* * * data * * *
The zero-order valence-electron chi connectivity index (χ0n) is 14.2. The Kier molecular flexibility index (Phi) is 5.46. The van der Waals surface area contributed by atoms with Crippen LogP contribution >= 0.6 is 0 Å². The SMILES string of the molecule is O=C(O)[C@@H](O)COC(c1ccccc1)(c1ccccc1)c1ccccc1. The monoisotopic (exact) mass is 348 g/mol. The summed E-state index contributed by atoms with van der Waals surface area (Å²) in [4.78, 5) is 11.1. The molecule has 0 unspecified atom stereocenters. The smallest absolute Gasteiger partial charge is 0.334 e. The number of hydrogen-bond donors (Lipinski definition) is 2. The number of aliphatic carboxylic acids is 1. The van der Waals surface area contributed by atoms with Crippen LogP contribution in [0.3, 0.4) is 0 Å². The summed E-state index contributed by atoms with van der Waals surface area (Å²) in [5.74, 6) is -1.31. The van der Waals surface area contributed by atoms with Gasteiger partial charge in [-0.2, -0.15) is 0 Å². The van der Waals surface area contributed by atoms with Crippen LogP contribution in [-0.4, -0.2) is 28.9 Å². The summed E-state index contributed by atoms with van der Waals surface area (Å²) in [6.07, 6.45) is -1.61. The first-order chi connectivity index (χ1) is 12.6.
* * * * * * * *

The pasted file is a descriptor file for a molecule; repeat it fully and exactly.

The zero-order valence-electron chi connectivity index (χ0n) is 14.2. The Kier molecular flexibility index (Phi) is 5.46. The van der Waals surface area contributed by atoms with Crippen LogP contribution >= 0.6 is 0 Å². The SMILES string of the molecule is O=C(O)[C@@H](O)COC(c1ccccc1)(c1ccccc1)c1ccccc1. The monoisotopic (exact) mass is 348 g/mol. The summed E-state index contributed by atoms with van der Waals surface area (Å²) in [4.78, 5) is 11.1. The molecule has 0 unspecified atom stereocenters. The smallest absolute Gasteiger partial charge is 0.334 e. The number of hydrogen-bond donors (Lipinski definition) is 2. The number of aliphatic carboxylic acids is 1. The van der Waals surface area contributed by atoms with Crippen LogP contribution in [0.3, 0.4) is 0 Å². The summed E-state index contributed by atoms with van der Waals surface area (Å²) in [5.74, 6) is -1.31. The van der Waals surface area contributed by atoms with Gasteiger partial charge in [-0.2, -0.15) is 0 Å². The van der Waals surface area contributed by atoms with Crippen LogP contribution in [-0.4, -0.2) is 28.9 Å². The summed E-state index contributed by atoms with van der Waals surface area (Å²) in [6.07, 6.45) is -1.61. The first-order chi connectivity index (χ1) is 12.6.